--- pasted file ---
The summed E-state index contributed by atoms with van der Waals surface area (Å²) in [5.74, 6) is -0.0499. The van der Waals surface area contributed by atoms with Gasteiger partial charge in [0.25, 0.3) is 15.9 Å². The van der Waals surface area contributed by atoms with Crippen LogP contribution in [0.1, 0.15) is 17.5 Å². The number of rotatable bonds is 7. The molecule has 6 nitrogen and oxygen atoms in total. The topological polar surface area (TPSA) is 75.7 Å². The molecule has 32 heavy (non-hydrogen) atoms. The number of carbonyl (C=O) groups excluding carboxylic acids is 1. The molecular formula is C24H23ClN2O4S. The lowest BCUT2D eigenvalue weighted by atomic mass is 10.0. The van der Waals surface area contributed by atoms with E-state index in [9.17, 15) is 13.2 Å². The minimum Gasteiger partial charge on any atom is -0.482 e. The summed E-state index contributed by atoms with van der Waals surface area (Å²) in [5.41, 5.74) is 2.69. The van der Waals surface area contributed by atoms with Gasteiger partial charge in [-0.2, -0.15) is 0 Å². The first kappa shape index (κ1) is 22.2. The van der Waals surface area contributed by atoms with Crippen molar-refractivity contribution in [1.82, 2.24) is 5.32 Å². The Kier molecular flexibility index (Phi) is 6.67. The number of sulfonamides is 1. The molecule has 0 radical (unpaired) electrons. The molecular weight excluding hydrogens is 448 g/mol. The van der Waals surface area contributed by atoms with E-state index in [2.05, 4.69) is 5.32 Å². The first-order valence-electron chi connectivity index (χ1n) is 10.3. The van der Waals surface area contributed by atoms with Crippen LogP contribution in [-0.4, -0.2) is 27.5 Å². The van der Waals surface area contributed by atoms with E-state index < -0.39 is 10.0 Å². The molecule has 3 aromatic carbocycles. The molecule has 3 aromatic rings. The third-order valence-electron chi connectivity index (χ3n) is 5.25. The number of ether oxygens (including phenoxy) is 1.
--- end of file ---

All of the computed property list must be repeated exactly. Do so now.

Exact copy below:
The summed E-state index contributed by atoms with van der Waals surface area (Å²) in [5.74, 6) is -0.0499. The van der Waals surface area contributed by atoms with Gasteiger partial charge in [0.25, 0.3) is 15.9 Å². The van der Waals surface area contributed by atoms with Crippen LogP contribution in [0.1, 0.15) is 17.5 Å². The number of rotatable bonds is 7. The molecule has 6 nitrogen and oxygen atoms in total. The topological polar surface area (TPSA) is 75.7 Å². The molecule has 32 heavy (non-hydrogen) atoms. The number of carbonyl (C=O) groups excluding carboxylic acids is 1. The molecular formula is C24H23ClN2O4S. The lowest BCUT2D eigenvalue weighted by atomic mass is 10.0. The van der Waals surface area contributed by atoms with E-state index in [9.17, 15) is 13.2 Å². The minimum Gasteiger partial charge on any atom is -0.482 e. The summed E-state index contributed by atoms with van der Waals surface area (Å²) in [5.41, 5.74) is 2.69. The van der Waals surface area contributed by atoms with Gasteiger partial charge in [-0.2, -0.15) is 0 Å². The first kappa shape index (κ1) is 22.2. The van der Waals surface area contributed by atoms with Crippen molar-refractivity contribution in [1.82, 2.24) is 5.32 Å². The Kier molecular flexibility index (Phi) is 6.67. The number of sulfonamides is 1. The molecule has 0 radical (unpaired) electrons. The molecular weight excluding hydrogens is 448 g/mol. The van der Waals surface area contributed by atoms with E-state index in [2.05, 4.69) is 5.32 Å². The first-order valence-electron chi connectivity index (χ1n) is 10.3. The van der Waals surface area contributed by atoms with Crippen LogP contribution in [-0.4, -0.2) is 27.5 Å². The van der Waals surface area contributed by atoms with E-state index < -0.39 is 10.0 Å². The molecule has 3 aromatic carbocycles. The molecule has 3 aromatic rings. The third-order valence-electron chi connectivity index (χ3n) is 5.25. The number of ether oxygens (including phenoxy) is 1.